Big Oil, large Houston corporations blast bathroom bills


Highlights

Bills to limit transgender bathroom use are bad for business, large Houston corporations tell governor.

Letter, part of slowly building opposition campaign, comes amid signs of trouble for the bills in the House.

Turning up the volume in what was already the loudest fight of the Legislature’s special session, more than 50 Houston business leaders — including officials of some of the nation’s largest oil companies — sent a letter Monday asking Gov. Greg Abbott to abandon efforts to outlaw transgender-friendly bathrooms in Texas.

The letter, coming from the hometown of Lt. Gov. Dan Patrick, the state’s leading advocate for the legislation, arrived amid growing signs that the crackdown on transgender policies is in trouble in the Texas House.

It also opened a critical week in the special session — one that will be marked by dueling Capitol rallies, with leaders of various religions gathering in opposition Tuesday, the midpoint of the 30-day session, followed by a Thursday rally for supporters that will be led by conservative Christian pastors.

READ: Special legislative session: Why Joe Straus might have the upper hand

Monday’s letter, part of a gradually building campaign by opponents, urged Abbott to avoid any actions, “including the passage of any ‘bathroom bill,’ that would threaten our continued growth.”

“We support diversity and inclusion, and we believe that any such bill risks harming Texas’ reputation and impacting the state’s economic growth and ability to create new jobs,” the Houston-area leaders wrote.

It’s a familiar argument among opponents of bills to limit transgender-friendly bathroom policies, but Monday’s letter carried extra weight because it was signed by officials of a half-dozen Fortune 500 corporations and a large slice of energy industry that helped propel the state’s economy to such heights.

Signed by top officials for Chevron, ConocoPhillips, Shell Oil, ExxonMobil, BP America and CenterPoint Energy — as well as Halliburton, Dow Chemical, Siemens and Accenture, among others — the letter also was copied to Patrick and to members of the Texas House.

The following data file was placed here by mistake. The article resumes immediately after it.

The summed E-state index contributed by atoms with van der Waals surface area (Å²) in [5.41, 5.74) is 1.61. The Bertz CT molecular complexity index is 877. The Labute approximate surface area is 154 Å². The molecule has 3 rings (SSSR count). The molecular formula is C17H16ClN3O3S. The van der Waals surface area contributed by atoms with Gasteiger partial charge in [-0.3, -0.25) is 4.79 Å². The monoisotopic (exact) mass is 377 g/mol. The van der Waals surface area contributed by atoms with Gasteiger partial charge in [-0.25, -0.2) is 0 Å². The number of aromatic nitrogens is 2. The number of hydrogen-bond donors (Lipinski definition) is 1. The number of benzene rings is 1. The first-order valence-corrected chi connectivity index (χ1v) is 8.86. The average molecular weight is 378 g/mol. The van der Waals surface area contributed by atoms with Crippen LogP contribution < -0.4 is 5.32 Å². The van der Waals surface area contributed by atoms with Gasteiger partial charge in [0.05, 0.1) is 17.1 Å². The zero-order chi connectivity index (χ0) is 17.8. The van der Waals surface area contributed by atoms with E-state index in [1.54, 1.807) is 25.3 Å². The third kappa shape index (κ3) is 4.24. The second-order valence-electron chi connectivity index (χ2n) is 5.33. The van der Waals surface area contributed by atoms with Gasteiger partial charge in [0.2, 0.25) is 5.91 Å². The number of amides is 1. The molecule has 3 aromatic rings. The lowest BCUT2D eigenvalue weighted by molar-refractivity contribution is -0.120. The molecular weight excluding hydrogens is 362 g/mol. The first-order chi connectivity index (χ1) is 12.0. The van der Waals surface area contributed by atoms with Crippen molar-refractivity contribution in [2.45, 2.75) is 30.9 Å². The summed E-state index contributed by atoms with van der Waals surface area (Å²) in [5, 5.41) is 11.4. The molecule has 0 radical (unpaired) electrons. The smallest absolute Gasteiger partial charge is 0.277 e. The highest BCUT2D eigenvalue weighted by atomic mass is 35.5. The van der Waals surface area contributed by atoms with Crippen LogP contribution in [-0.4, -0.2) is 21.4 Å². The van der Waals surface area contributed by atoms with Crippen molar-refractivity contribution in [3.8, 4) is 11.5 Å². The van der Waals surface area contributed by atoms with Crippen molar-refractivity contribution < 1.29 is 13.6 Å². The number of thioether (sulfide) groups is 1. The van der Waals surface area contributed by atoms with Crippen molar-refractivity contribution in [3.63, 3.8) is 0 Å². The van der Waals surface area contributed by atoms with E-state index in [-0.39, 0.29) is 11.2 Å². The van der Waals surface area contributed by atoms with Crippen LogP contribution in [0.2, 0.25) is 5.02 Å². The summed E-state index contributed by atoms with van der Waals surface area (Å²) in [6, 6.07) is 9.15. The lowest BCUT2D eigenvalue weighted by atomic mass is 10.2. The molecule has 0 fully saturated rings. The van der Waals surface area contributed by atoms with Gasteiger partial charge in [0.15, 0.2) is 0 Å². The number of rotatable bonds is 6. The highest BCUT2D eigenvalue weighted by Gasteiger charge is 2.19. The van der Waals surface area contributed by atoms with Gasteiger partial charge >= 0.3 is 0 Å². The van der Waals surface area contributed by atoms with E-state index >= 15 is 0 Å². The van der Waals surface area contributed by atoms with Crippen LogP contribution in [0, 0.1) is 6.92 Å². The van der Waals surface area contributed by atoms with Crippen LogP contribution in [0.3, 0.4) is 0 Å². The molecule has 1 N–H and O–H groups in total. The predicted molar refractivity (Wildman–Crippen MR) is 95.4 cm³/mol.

Similar letters had already arrived from Dallas-area CEOs of AT&T, American Airlines, Texas Instruments and 11 other corporations, as well as the 200-company Austin Technology Council and leaders of 38 Austin tech companies.

Abbott included the transgender bathroom issue among 20 priorities he asked lawmakers to address in the special session, saying it was essential to protecting the privacy and safety of people, particularly women and girls, in intimate settings.

RELATED: Texas law enforcement leaders call ‘bathroom bill’ unnecessary, harmful

Led by Patrick, the Senate quickly passed its version of the bill last week, with every Republican and one Democrat giving final approval to Senate Bill 3 in a vote taken at 12:15 a.m. Wednesday.

House Speaker Joe Straus, however, has become increasingly vocal in his opposition, saying the efforts are unnecessary, place transgender Texans at risk and jeopardize the economy.

Straus, a San Antonio Republican, may not even refer SB 3 to a committee, leaving it to die untouched by House members.

In addition, the author of two House bills to limit transgender bathroom policies acknowledged Monday that his legislation is at risk.

Rep. Ron Simmons, R-Carrollton, said he was promised a public hearing — but nothing more — on his bills by the chairman of the House State Affairs Committee, Rep. Byron Cook, R-Corsicana.

“Chairman Cook said he going to give us a hearing. At the same time, he said he’s not going to move the legislation,” Simmons said during a downtown Austin event sponsored by the Texas Tribune.

“I think the prospects are not great, not because the (Republican) majority doesn’t want it … but because there are some key leaders who do not want it. That’s the way the system works,” he said.